Jena English and Brandon Wilson debut second feature film

Courtesy of Jena English

Courtesy of Jena English

Publications advisor Jena English and her husband Brandon Wilson premiered their second feature film, Sepulveda, at Urbanworld Film Festival in New York on Saturday, Sep. 21 and received a special achievement award from the Culver City Film Festival in Los Angeles after a screening on Saturday, Dec. 3. English and Wilson co-directed, co-wrote, co-edited and co-produced the film, and English was also the cinematographer and co-music supervisor.

Sepulveda centers around three young Latina women in community college who decide to take a road trip down Sepulveda Boulevard. Along the way, they overcome different challenges facing their careers, friendships and lives. English said she hopes many people can relate to the characters’ experiences and is pleased when women identify with situations represented in the movie.

“One of the artists on the soundtrack, Malinda LeBeau, said, ‘Oh my god, this is exactly what I’m going through right now’ because she’s 25, which is kind of a point where you’re trying to figure out what you’re going to do with your life, English said. “It’s kind of a chick movie in a way, very feminist, but guys have given us really great feedback, too.”

English and her husband initially came up with the concept for the film ten years ago, envisioning it as a sequel to their first feature film, The Man Who Couldn’t (2005), but they took a hiatus from the idea to teach until April of 2015, when one of Wilson’s former film students reached out to him on Twitter about being featured in the film. Prior to filming,  Wilson and English planned each scene. The actresses, Leslie Reyes, Kristina Amaya and Karla Jovel, improvised the dialogue for a more authentic feel.

“They’re themselves and a truth comes out because they’re not playing made-up characters, they’re playing versions of themselves,” Wilson said.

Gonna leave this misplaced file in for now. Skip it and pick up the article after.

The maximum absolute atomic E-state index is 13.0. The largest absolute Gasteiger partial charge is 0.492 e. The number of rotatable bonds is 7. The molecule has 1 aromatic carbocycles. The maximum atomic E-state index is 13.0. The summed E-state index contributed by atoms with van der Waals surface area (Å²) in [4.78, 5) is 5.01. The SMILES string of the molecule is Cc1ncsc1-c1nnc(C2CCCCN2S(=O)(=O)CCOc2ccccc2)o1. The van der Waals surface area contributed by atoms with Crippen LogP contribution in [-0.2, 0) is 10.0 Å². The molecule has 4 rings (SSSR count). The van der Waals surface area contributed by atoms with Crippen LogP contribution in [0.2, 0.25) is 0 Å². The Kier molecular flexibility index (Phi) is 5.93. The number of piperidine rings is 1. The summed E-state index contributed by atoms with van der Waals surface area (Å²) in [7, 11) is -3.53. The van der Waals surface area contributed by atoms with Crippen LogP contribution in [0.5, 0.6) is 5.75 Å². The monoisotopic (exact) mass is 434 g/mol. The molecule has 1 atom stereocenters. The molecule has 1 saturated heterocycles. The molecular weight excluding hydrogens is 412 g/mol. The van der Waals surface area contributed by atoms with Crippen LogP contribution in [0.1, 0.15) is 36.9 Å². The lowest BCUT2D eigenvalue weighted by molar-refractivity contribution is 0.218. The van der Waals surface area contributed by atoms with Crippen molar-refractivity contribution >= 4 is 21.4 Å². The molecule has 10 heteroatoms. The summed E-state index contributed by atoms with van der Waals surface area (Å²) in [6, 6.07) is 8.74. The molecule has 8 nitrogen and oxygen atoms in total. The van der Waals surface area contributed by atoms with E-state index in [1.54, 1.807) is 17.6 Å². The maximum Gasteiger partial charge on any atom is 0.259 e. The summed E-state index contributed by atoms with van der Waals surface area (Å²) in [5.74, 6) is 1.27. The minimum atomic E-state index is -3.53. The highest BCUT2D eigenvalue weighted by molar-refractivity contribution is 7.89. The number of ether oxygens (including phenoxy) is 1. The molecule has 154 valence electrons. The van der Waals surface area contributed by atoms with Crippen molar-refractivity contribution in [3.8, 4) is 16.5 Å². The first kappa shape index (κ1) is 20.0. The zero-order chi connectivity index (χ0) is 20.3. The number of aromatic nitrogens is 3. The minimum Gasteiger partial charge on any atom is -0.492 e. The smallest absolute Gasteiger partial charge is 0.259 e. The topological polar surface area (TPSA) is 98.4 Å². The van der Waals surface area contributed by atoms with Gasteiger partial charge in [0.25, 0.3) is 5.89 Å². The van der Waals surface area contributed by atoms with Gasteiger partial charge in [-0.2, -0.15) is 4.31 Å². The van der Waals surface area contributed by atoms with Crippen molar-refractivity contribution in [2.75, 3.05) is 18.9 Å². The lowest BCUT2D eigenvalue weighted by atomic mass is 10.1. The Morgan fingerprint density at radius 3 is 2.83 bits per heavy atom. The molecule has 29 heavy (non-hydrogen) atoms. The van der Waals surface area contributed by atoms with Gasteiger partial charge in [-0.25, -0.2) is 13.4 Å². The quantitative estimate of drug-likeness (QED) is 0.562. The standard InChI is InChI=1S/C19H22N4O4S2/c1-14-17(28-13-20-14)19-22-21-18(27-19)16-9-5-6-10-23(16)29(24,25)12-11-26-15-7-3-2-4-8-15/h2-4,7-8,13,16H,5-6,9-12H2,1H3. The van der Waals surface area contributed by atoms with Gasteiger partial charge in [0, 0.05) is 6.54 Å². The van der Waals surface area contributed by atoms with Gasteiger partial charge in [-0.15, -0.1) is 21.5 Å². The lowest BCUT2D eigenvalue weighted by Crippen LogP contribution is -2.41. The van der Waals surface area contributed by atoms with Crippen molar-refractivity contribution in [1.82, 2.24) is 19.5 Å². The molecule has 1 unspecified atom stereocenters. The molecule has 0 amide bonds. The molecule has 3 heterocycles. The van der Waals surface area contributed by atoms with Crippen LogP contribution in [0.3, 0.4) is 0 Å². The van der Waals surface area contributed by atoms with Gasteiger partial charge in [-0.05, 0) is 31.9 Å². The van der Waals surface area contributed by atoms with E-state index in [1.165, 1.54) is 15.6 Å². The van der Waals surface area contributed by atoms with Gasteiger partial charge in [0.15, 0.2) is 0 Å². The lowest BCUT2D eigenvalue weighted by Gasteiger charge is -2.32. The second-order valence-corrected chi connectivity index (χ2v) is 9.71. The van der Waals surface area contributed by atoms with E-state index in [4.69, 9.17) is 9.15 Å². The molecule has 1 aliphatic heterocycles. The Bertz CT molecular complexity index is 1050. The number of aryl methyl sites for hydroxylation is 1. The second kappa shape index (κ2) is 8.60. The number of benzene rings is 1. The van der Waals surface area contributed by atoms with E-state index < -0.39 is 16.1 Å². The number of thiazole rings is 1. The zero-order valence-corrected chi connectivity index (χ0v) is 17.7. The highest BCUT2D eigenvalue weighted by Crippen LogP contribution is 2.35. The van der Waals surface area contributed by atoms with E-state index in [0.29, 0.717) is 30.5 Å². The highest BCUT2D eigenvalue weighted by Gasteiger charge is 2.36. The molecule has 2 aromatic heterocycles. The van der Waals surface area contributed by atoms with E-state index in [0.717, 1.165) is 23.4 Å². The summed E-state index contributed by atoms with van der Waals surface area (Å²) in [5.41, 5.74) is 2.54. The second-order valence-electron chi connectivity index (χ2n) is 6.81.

Both English and Wilson had experience in the film industry before they made films together. English started taking film classes in 8th grade and has a BA in photography from Spelman College. English interned at NewLine Cinema in the photography department, and under filmmakers Miguel Arteta and Tim Story. Wilson has an MFA in film from UCLA and was a film teacher at Marshall Senior High School. When they met, Wilson and English decided to combine their interests and make films of their own.

“He had all these scripts, and I was like, ‘Oh, I’ll be your producer.’ No one wanted to produce the scripts because they were so unorthodox, so we decided to just make them ourselves,” English said.

Wilson and English collaborated on their first film,  in different roles however, they decided to co-direct and co-produce Sepulveda.

“I knew that she was a great collaborator and I knew the film would be better for having her not just as a cinematographer but also as a storyteller because I think her instincts are excellent,” Wilson said. “This is a story about three women in their twenties, and since she was a woman in her twenties, I knew that I needed her point of view, rather than just feeling like I could direct the friendship between three women and do it justice.”

The soundtrack to Sepulveda features exclusively underground artists. English and co-music supervisor Inoe Cattouse reached out to their friends in the music industry on Facebook.  After receiving over 60 submissions, in genres ranging from rap to country, they eventually narrowed the playlist to 20 songs. English decided to use underground, alternative music in the film to stray away from popular music typically associated with Latina characters.

“I was in charge of putting [the soundtrack] together because I know a lot of people in the industry…people who are struggling to make it but are really good artists,” English said.

Sepulveda is not publicly distributed yet, as English and Wilson are focusing on submitting it to festivals. English and Wilson also just completed a short film and are currently working on a documentary.

“I really like filmmaking, [but] I think it isn’t my main focus now. Features are tough; they take up at least a year of your life, so I think that we’re going to focus more on shorts for a while.” English said.